Fujifilm, along with UNESCO, Corbis, and Air France, takes great pride and joy in continuing to support this project. After all, it's all part of our ongoing commitment to Mother Earth.”
These photographs are indescribably beautiful. Some are in animated shows. You can download screensavers as well. Each photograph comes with detailed information about the subject. This is a site you simply must visit!
Mt. Etna Picture Gallery
ERS Monitors Mr. Etna
Volcano World Images of Etna
Etna the Eternal
Smithsonian Etna Activity Reports
All Things Considered Interview with Franco Barberi (near bottom of page)
The first website is an excellent webpage with information and links to everything you ever wanted to know about Etna. The second and third have current satellite pictures of the recent eruption. Volcano World offers gorgeous standard pictures of the mountain. You may have trouble connecting with the Volcano webcam, it is overloaded with viewers these days. Etna the Eternal is a site on About.com with an introductory article and an excellent assortment of links. The Smithsonian offers a detailed history of Etna activity inthe recent past. All Things Considered interviews Franco Barberi, former head of the Instituto Nationale di Geofisica e Vulcanologia and currently director of the agency for civilian protection in the Italian Department of the Interior about the recent activity of Mt. Etna. (The link is near the bottom of the page). For current news stories from a variety of sources, run a search on Search Turtle News Search Engine (http://www.searchturtle.com/news_search.html).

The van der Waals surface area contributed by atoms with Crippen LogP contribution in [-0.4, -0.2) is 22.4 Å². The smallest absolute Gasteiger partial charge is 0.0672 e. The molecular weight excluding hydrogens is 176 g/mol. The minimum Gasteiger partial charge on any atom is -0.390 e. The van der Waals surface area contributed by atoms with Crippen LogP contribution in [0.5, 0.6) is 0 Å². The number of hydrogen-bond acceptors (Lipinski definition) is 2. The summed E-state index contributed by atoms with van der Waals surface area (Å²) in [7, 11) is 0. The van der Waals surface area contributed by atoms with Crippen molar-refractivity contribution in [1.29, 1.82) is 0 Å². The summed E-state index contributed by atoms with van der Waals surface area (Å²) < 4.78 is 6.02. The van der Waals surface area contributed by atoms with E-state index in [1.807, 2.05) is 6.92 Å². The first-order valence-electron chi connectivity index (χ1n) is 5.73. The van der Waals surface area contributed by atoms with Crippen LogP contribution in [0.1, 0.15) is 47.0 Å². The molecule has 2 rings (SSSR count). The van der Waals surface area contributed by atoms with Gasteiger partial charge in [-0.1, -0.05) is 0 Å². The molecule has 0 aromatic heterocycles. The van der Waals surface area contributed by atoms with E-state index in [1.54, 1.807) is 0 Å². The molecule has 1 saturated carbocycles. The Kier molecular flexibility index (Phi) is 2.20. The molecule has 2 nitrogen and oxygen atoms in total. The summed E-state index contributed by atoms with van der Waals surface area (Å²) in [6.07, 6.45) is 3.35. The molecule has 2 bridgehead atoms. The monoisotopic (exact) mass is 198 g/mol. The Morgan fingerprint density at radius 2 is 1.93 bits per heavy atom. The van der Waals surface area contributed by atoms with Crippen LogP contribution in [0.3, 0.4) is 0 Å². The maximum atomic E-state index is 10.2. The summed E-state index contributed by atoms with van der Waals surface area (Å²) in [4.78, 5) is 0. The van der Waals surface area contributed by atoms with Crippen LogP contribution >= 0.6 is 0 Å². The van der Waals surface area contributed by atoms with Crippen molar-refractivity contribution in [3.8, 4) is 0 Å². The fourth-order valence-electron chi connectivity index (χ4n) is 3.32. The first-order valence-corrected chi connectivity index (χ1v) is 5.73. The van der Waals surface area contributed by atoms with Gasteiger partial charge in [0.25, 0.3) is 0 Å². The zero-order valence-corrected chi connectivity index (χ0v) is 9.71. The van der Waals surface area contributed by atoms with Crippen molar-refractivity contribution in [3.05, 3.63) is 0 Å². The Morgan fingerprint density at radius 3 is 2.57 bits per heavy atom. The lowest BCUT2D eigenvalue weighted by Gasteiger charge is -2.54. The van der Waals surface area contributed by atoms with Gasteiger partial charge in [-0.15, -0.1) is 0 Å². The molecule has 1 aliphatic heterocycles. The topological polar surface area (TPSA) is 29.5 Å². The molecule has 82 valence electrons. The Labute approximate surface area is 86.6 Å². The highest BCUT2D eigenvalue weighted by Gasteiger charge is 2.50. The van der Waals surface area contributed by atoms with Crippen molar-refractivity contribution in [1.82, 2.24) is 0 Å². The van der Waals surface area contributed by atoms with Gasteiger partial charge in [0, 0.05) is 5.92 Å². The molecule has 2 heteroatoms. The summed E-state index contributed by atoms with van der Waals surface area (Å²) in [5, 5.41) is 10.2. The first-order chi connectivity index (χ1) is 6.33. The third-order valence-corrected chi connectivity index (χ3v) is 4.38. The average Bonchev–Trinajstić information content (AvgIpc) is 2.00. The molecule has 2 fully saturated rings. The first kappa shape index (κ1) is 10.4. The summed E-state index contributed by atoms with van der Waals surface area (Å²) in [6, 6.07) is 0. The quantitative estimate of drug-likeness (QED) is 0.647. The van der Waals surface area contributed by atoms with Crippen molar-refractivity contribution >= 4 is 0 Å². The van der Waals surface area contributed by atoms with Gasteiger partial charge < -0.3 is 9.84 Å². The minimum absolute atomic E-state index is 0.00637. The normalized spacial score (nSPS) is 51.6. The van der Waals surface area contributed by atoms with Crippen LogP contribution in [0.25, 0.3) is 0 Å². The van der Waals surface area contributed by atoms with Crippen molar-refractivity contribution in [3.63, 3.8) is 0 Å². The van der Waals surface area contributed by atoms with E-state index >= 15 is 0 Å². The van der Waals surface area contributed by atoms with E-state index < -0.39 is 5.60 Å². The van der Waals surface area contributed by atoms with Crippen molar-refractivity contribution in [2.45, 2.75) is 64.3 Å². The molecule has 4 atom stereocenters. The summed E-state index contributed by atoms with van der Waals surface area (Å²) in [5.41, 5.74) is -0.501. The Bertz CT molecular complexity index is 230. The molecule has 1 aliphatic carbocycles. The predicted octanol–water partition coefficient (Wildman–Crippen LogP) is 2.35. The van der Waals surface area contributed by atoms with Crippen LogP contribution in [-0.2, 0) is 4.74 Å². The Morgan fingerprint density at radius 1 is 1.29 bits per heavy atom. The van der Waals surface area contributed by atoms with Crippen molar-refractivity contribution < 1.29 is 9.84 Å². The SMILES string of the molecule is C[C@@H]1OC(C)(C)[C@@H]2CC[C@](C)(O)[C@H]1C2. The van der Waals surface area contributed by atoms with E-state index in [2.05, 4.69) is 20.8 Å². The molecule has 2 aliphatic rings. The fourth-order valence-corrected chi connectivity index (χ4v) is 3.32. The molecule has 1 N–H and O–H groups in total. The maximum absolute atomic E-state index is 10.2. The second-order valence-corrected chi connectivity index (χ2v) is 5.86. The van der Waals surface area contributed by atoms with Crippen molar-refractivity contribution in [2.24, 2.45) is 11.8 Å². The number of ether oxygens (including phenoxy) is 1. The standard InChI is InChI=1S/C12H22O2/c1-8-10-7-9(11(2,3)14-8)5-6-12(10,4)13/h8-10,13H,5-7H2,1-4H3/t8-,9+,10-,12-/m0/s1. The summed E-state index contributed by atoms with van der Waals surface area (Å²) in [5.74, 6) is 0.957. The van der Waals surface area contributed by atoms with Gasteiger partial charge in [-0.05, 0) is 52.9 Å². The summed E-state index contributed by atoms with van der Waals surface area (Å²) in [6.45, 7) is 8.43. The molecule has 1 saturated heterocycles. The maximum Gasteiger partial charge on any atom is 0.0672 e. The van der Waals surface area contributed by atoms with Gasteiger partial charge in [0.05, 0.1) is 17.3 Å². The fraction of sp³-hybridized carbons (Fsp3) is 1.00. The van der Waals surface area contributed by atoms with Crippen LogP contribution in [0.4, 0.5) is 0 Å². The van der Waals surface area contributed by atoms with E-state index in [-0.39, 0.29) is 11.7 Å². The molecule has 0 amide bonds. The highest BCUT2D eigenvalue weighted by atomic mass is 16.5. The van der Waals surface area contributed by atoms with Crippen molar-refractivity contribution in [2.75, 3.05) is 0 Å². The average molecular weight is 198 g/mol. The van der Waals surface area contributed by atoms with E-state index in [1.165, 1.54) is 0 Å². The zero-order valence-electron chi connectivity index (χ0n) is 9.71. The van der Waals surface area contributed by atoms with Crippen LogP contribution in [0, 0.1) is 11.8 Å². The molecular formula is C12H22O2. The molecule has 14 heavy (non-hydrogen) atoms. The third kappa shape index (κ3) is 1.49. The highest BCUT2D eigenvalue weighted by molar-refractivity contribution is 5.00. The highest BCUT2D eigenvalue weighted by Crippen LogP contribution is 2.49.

USGS Earthquake Hazards Program
A totally seismic site packed with earthquake facts, FAQs and features, but a serious mission in mind. From the Earthquake Hazard Program of the US Geological Survey, this site shows real-time seismogram read-outs from recent US earthquake zones, reveals the top spots for future quake activity and explains what to do if you find yourself at the epicentre. It aims to educate and raise awareness about the dangers of earthquakes but also showcases the latest research into earthquake prediction and control. Those who've been through the real thing are invited to contribute to USGS data by filling out the “Did you feel it?” questionnaire. For the masses that don't live above an active fault zone, virtual field trips to the San Andreas have to suffice. There's plenty of fun too, with activities, games, puzzles and trivia. Did you know that there are over 500,000 earthquakes per year, or that they happen on the moon? The site is large, but easy to navigate, and tucked in there you can find info on quakes all over the world, past and present. The earth moved for me, at any rate. JS (From New Scientist Planet Science)